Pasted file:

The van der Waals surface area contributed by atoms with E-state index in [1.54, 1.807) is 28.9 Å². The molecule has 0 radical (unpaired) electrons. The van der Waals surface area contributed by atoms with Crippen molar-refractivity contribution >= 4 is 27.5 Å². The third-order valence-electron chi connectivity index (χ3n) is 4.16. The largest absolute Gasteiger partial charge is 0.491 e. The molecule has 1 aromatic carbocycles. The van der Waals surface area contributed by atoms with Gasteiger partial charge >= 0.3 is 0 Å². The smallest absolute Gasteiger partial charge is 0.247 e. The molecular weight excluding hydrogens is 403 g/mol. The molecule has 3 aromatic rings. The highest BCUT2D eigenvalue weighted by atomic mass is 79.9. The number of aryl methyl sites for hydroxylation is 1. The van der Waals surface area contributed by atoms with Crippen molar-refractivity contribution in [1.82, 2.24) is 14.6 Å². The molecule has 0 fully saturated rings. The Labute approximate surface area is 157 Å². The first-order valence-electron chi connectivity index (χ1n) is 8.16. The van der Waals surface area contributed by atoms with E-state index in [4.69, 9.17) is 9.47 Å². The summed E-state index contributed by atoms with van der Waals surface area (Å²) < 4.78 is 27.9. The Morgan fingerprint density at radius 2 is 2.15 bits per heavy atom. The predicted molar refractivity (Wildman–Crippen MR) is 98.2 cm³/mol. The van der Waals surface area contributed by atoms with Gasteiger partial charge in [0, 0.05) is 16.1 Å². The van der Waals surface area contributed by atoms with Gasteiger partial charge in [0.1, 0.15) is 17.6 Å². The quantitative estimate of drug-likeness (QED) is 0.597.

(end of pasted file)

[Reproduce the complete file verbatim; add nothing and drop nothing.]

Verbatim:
The van der Waals surface area contributed by atoms with E-state index in [1.54, 1.807) is 28.9 Å². The molecule has 0 radical (unpaired) electrons. The van der Waals surface area contributed by atoms with Crippen molar-refractivity contribution >= 4 is 27.5 Å². The third-order valence-electron chi connectivity index (χ3n) is 4.16. The largest absolute Gasteiger partial charge is 0.491 e. The molecule has 1 aromatic carbocycles. The van der Waals surface area contributed by atoms with Gasteiger partial charge >= 0.3 is 0 Å². The smallest absolute Gasteiger partial charge is 0.247 e. The molecular weight excluding hydrogens is 403 g/mol. The molecule has 3 aromatic rings. The highest BCUT2D eigenvalue weighted by atomic mass is 79.9. The number of aryl methyl sites for hydroxylation is 1. The van der Waals surface area contributed by atoms with Crippen molar-refractivity contribution in [1.82, 2.24) is 14.6 Å². The molecule has 0 fully saturated rings. The Labute approximate surface area is 157 Å². The first-order valence-electron chi connectivity index (χ1n) is 8.16. The van der Waals surface area contributed by atoms with E-state index in [4.69, 9.17) is 9.47 Å². The summed E-state index contributed by atoms with van der Waals surface area (Å²) < 4.78 is 27.9. The Morgan fingerprint density at radius 2 is 2.15 bits per heavy atom. The predicted molar refractivity (Wildman–Crippen MR) is 98.2 cm³/mol. The van der Waals surface area contributed by atoms with Gasteiger partial charge in [0, 0.05) is 16.1 Å². The van der Waals surface area contributed by atoms with Gasteiger partial charge in [0.1, 0.15) is 17.6 Å². The quantitative estimate of drug-likeness (QED) is 0.597.